Some potential applications of this rule (it's a stretch to say that these are direct implications of the rule, but the rule can help with building intuition):

Insights and tidbits from KataHex (hzy's bot)

  • katahex_model_20220618.bin.gz (I'll call this the "strong" net) appears significantly stronger than the "default" net.
  • Swap map for 19×19 generated with the strong net, with around 15k visits for most moves. For the red hexes, the number corresponds to Blue's Elo advantage if she swaps Red's move; for the blue hexes, the number corresponds to Blue's Elo advantage if she does not swap Red's move. Smaller numbers correspond to fairer openings. Includes all fair openings as well as a few selected unfair openings, including the strongest move without swap (e10). I used more visits for the fairest moves: 1000k for e3 (49.5% win rate), 500k for n3 (49.2%), 100k for a15 (52.5%).
    • Key takeaways: The swap map at Swap rule#Size 19 uses data that is almost certainly from the "weak" net. Compared to the weak net, the strong net notably thinks a19, n3—p3, and k4—l4 are stronger. I personally trust the strong net's evaluations more; I think it's dubious that the weak net thought l4 was a very fair opening. The nets disagree on whether e3 is winning or losing, though it's so close to 50% that the difference isn't meaningful.

Random unsolved questions

Most of these are very difficult to answer, and I would be happy if even a few were answered in the next few years:

  • Is the obtuse corner always winning on larger board sizes? What about the b4 opening? Let P(n) be the statement that "the obtuse corner is a winning opening in n×n Hex without swap." There are a few possible cases; an interesting exercise is to come up with subjective probabilities of each case being true.
    • A. P(n) is always true. If so, can we prove this?
    • B. P(n) is true for infinitely many n, with finitely many counterexamples. If so, what's the smallest counterexample?
    • C. P(n) is true for infinitely many n, with infinitely many counterexamples. If so, does P(n) hold "almost always," "almost never," or somewhere in between?
    • D. P(n) is true for finitely many n. If so, what's the largest such n?
  • Kriegspiel Hex (Dark Hex), a variant with incomplete information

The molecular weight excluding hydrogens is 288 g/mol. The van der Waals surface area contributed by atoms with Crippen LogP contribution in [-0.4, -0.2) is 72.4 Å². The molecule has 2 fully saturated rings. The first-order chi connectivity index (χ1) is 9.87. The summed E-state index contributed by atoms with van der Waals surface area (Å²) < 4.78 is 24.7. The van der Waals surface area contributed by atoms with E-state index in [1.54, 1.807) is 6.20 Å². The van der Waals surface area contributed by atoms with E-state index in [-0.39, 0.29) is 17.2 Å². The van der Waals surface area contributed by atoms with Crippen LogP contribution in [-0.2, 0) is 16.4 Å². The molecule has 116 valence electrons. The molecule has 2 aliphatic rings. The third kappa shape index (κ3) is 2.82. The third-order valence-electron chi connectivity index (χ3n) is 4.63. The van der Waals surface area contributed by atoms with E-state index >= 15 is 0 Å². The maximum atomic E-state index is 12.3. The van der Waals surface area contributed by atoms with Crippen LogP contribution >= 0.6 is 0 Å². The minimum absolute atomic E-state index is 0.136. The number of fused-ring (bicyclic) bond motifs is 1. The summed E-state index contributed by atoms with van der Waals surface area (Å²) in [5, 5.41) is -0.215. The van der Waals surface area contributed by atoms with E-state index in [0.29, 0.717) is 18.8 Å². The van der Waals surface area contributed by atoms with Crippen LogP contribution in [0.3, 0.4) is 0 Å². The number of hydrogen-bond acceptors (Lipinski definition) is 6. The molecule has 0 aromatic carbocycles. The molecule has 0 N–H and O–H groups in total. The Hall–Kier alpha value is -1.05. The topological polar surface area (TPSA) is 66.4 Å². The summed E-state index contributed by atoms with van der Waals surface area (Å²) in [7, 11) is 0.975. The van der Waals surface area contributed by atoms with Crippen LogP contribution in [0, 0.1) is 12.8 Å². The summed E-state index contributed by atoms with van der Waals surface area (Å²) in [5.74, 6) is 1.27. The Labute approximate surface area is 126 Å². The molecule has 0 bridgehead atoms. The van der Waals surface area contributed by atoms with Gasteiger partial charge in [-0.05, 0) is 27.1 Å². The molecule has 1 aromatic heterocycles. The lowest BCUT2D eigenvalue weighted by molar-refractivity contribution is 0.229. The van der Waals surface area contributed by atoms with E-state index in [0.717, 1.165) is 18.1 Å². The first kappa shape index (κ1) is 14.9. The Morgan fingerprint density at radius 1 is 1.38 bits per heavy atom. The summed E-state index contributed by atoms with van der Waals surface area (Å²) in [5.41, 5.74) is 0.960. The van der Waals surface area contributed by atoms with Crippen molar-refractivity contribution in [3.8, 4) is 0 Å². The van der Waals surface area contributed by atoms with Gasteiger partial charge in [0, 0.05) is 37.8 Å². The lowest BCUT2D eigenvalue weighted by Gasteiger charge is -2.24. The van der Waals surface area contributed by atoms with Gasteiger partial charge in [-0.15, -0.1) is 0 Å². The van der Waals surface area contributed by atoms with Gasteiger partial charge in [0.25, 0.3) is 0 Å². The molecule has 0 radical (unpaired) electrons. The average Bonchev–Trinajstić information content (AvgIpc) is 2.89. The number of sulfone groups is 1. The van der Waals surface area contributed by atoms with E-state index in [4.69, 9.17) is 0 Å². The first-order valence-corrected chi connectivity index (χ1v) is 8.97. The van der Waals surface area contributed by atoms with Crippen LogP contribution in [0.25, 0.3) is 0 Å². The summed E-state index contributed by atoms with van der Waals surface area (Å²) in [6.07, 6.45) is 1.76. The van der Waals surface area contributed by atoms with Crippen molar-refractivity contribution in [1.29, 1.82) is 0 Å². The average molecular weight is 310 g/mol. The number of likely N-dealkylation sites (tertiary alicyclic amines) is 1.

• Under optimal mixed strategies, what is Red's win probability on 4×4?
    • For larger boards (say, 19×19), is Red's win probability close to 50%?
      • If so, a swap rule might not be needed for Kriegspiel Hex, which would be neat.
      • If not, imagine a variant where Red's first move is publicly announced to both players, and Blue has the option to swap it. Which initial moves are the fairest now?

replies by Demer:

  • has percentages, although it doesn't translate these into a guessed swap map and I don't know anything about the bot they came from.
    • ​ It suggests that [on 13x13, g3 is the most balanced opening] and [on 14x14, g3 should not be swapped].
    • On 27x27 without swap, it likes the 4-4 obtuse corner opening slightly more than anything else nearby.
  • As far as I'm aware, even 3×4 Dark Hex has not been solved. ​ ( apparently gives "some preliminary results" for that size.)


  • Thank you, this is amazing! From the Google Translate, the bot is an adaptation of KataGo trained on 13×13 and smaller, using transfer learning to train larger nets on top of the 13×13 net for a short period of time. I may edit the swap rule article later with some insights.
    • The results for up to 15×15 look very reliable to me. This is because many of the subtle patterns suggested by other bots, like leela_bot, appear in these swap maps. For example, on 13×13:
      • a1–c1 are stronger than d1; a2–c2 ≥ d2 ≥ e2 in strength; and a similar relation holds for moves on the third row. See Openings on 11 x 11#d2.
      • b4 is weaker than all of its neighbors, because Blue can fit the ziggurat in the corner.
      • j3 is surprisingly weak and i3 is surprisingly strong. Many people were surprised about this when leela_bot's swap map came out, but the result may be more than just random noise.
      • a10 is the weakest of a4–a10, while a5 is the strongest.
      • b10 is stronger than all of its neighbors, because Blue cannot fit the ziggurat in the obtuse corner.